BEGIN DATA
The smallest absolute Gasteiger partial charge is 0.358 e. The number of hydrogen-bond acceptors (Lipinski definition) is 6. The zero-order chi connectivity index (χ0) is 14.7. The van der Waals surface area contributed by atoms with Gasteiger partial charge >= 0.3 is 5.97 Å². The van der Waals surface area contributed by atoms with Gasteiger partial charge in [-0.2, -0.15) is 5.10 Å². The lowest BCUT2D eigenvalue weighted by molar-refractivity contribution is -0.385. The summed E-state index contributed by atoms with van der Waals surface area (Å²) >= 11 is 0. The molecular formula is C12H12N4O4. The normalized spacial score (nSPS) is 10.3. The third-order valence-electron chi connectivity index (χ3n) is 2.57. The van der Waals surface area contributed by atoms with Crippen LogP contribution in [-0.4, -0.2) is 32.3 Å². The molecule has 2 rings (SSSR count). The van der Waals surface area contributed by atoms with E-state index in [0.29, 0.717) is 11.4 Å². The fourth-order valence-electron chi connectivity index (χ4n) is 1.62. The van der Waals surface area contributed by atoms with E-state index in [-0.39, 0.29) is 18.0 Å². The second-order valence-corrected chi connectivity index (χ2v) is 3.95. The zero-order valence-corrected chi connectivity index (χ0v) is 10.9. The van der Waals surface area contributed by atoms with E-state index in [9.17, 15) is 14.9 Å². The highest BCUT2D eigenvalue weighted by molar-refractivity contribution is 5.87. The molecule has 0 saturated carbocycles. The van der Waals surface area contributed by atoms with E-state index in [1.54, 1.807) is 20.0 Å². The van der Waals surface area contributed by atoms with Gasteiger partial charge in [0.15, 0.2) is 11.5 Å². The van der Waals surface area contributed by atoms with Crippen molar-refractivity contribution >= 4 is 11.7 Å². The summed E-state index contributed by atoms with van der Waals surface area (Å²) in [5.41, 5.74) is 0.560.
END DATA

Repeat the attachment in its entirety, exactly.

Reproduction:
The smallest absolute Gasteiger partial charge is 0.358 e. The number of hydrogen-bond acceptors (Lipinski definition) is 6. The zero-order chi connectivity index (χ0) is 14.7. The van der Waals surface area contributed by atoms with Gasteiger partial charge >= 0.3 is 5.97 Å². The van der Waals surface area contributed by atoms with Gasteiger partial charge in [-0.2, -0.15) is 5.10 Å². The lowest BCUT2D eigenvalue weighted by molar-refractivity contribution is -0.385. The summed E-state index contributed by atoms with van der Waals surface area (Å²) >= 11 is 0. The molecular formula is C12H12N4O4. The normalized spacial score (nSPS) is 10.3. The third-order valence-electron chi connectivity index (χ3n) is 2.57. The van der Waals surface area contributed by atoms with Crippen LogP contribution in [-0.4, -0.2) is 32.3 Å². The molecule has 2 rings (SSSR count). The van der Waals surface area contributed by atoms with E-state index in [0.29, 0.717) is 11.4 Å². The fourth-order valence-electron chi connectivity index (χ4n) is 1.62. The van der Waals surface area contributed by atoms with E-state index in [-0.39, 0.29) is 18.0 Å². The second-order valence-corrected chi connectivity index (χ2v) is 3.95. The zero-order valence-corrected chi connectivity index (χ0v) is 10.9. The van der Waals surface area contributed by atoms with E-state index in [9.17, 15) is 14.9 Å². The highest BCUT2D eigenvalue weighted by molar-refractivity contribution is 5.87. The molecule has 0 saturated carbocycles. The van der Waals surface area contributed by atoms with E-state index in [1.54, 1.807) is 20.0 Å². The van der Waals surface area contributed by atoms with Gasteiger partial charge in [0.15, 0.2) is 11.5 Å². The van der Waals surface area contributed by atoms with Crippen molar-refractivity contribution >= 4 is 11.7 Å². The summed E-state index contributed by atoms with van der Waals surface area (Å²) in [5.41, 5.74) is 0.560.